Tutorial: Achieve reliable embedded code with MISRA C
No software engineering process can guarantee reliable code, but following the right coding guidelines can dramatically reduce the number of errors in your code.
A valuable tool in achieving this goal is MISRA C, a subset of the C language defined by 141 rules constraining the language. The rules are well thought out and provide many insights into likely errors and constructs that cause non-portable behavior. Almost anyone who writes C code will find MISRA’s coding guidelines useful. Consistent use of MISRA C is likely to increase software reliability.
MISRA stands for Motor Industry Software Reliability Association. The MISRA consortium publishes a document that defines MISRA C rules: Guidelines for the Use of the C Language In Critical Systems. For more information on MISRA visit www.misra.org.uk.
According to the MISRA C document, its purpose is not to promote the use of C in embedded systems. Rather, the guidelines accept that C is being used for an increasing number of projects. The MISRA C guidelines discuss general problems in software engineering and note that C does not have as much error checking as other languages do. Thus the guidelines hope to make C safer to use, although they do not endorse MISRA C or C over other languages.
MISRA C is based on the ISO/IEC 9899:1990 C standard, which is identical to the ANSI X3.159-1989 standard, often called C ’89. Thus every MISRA C program is a valid C program. The original standard consisted of only 127 rules. In the time since the original publication, there have been some questions and concerns about some of the rules which motivated the second edition of the standard (MISRA 2004). It contains a number of clarifications and improvements to the original rules. Also, a few troublesome rules have been removed altogether.
What is MISRA C?
MISRA C is written for safety critical systems, and it is intended to be used within a rigorous software development process. The standard briefly discusses issues of software engineering, such as proper training, coding styles, tool selection, testing methodology, and verification procedures.
MISRA C also talks about the ways to ensure compliance with all of the rules. Some of the rules can be verified by a static checking tool or a compiler. Many of the rules are straightforward, but others may not be or may require whole-program analysis to verify. Management needs to determine whether any of his tools can automatically verify that a given rule is being followed. If not, this rule must be checked my some kind of manual code review process. Where it is necessary to deviate from the rules, project management must give some form of consent by following a documented deviation procedure. Other non-mandatory “advisory” rules do not need to be followed so strictly, but cannot just be ignored altogether.
The MISRA rules are not meant to define a precise language. In fact, most of the rules are stated informally. Furthermore, it is not always clear if a static checking tool should warn too much or too little when enforcing some of the rules. The project management must decide how far to go in cases like this. Perhaps a less strict form of checking that warns too little will be used throughout most of the development, until later when a stricter checking tool will be applied. At that point, somebody could manually determine which instances of the diagnostic are potential problems.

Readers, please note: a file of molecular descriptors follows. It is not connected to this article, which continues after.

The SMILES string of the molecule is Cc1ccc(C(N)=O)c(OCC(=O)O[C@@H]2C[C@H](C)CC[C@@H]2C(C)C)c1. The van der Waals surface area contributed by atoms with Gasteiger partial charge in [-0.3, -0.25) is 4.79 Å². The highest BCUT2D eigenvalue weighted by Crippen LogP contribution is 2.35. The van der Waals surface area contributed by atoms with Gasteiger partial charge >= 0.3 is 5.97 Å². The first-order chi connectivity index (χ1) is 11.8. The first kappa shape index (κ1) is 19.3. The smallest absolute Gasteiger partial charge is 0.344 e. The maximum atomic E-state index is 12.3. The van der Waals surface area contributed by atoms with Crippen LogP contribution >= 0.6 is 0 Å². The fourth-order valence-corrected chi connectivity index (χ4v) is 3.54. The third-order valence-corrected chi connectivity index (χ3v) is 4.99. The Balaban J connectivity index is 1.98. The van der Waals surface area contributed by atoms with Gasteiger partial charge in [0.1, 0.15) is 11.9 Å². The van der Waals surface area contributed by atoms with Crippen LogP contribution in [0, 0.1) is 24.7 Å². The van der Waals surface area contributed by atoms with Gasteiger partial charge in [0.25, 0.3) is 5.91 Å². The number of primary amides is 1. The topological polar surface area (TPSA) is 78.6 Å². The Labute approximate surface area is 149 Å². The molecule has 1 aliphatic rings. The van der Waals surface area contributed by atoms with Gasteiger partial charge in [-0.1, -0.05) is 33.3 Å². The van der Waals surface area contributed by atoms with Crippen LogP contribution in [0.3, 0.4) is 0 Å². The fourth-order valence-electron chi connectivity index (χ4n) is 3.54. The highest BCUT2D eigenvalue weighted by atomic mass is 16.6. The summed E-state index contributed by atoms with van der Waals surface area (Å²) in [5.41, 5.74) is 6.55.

Most of the rules have some amount of supporting text that justifies the rules or perhaps gives an example of how the rule could be violated. Many of the rules reference a source, such as parts of the C standard that state that such behavior is undefined or unspecified.
Taxonomy of the Rules
The MISRA C rules are classified according to the C construct that they restrict. However, most of the rules fall into a couple of groups.
The first group of rules consists of rules that intend to make the language more portable. For example, the language does not specify the exact size of the built in data types or how conversions between pointer and integer are handled. An example of this first group is:
Rule 6.3 (advisory): Typedefs that indicate size and signedness should be used in place of the basic types.
This rule effectively tries to avoid portability problems caused by the implementation-defined sizes of the basic types. We will return to this rule in the next section.
A second set of rules deal with undefined behaviors which have an impact on code portability. A program with an undefined behavior might behave logically, or it could abort unexpectedly. For example, using one compiler, a divide by 0 might always return 0. However, another compiler may generate code that will cause hardware to throw an exception in this case. Many of the MISRA C rules are there to forbid behaviors that produce undefined results because a program that depends on undefined behaviors behaving predictably may not run at all if recompiled with another compiler.
Unlike this first group of rules that guard against portability problems, the second group of rules intends to avoid errors due to programmer confusion. While such rules don’t make the code any more portable, they can make the code a lot easier to understand and much less error prone. An example of this second category is:
Rule 7.1 (required): Octal constants (other than zero) and octal escape sequences shall not be used.
By definition, every compiler should do octal constants the same way, but as I will explain later, octal constants almost always cause confusion and are rarely useful.
A few other rules are geared toward making code safe for the embedded world. These rules are more controversial, but adherence to them can avoid problems that many programmers would rather sweep under the carpet.